Lord Nelson of Stafford Lecture
Children as a mission not as a market
“It’s not a laptop project. It’s an education project.”
Mr Rodrigo Arboleda Halaby
About the lecture
One laptop per child
Mr Arboleda, Chairman and CEO of the One Laptop per Child Association, discussed the world’s digital technology divide and the impact this has on education.
The individual and societal consequences of inadequate education are profound. Children can be consigned to poverty and isolation. At the same time their governments can struggle to compete in a rapidly evolving, global information economy, hobbled by a vast and increasingly urban underclass that cannot support itself because it lacks the tools to do so.
This lecture will look at the ‘One Laptop per Child (OLPC)’ mission and, in particular, how technology can play such an important part in empowering the world’s poorest children. Mr Arboleda will argue that it is time for change.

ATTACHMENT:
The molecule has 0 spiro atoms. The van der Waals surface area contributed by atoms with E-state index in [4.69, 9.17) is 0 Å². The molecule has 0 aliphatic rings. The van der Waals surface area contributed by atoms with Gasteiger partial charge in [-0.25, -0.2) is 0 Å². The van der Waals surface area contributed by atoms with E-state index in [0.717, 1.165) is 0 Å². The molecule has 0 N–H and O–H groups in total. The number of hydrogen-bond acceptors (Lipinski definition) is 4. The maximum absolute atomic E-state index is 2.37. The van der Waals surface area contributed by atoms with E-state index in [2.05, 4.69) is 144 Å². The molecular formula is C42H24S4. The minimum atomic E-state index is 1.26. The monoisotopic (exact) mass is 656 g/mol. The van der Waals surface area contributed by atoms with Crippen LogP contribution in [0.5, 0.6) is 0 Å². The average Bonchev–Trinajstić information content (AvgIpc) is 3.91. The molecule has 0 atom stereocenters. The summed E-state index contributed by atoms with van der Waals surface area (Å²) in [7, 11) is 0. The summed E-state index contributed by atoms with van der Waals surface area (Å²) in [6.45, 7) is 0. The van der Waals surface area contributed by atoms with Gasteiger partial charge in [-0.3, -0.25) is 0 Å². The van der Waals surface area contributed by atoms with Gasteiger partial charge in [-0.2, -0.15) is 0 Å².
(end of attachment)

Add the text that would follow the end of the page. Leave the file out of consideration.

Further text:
Background on OLPC
The idea of one computer per child dates back nearly 40 years, to the constructionist learning theories pioneered by Seymour Papert. Papert was an MIT mathematician, computer scientist, educator, and protégé of Jean Piaget, the father of cognitive development theory. According to Papert, computers provide children with a highly flexible platform for learning through creating and sharing ideas and through self-expression. By facilitating learning, computers empower children’s cognitive development.
Since the 1970’s there have been numerous pilot projects involving children and the use of computers – all with positive results. By 2004 Nicholas Negroponte, a founder and chairman of OLPC and the cofounder of MIT Media Lab, concluded that it was time to turn theory into reality. In 2005, Negroponte unveiled the One Laptop per Child initiative. The mission of One Laptop per Child (OLPC) is to empower children to learn by providing one connected laptop to every school-age child to make education for the world’s children a priority, not a privilege.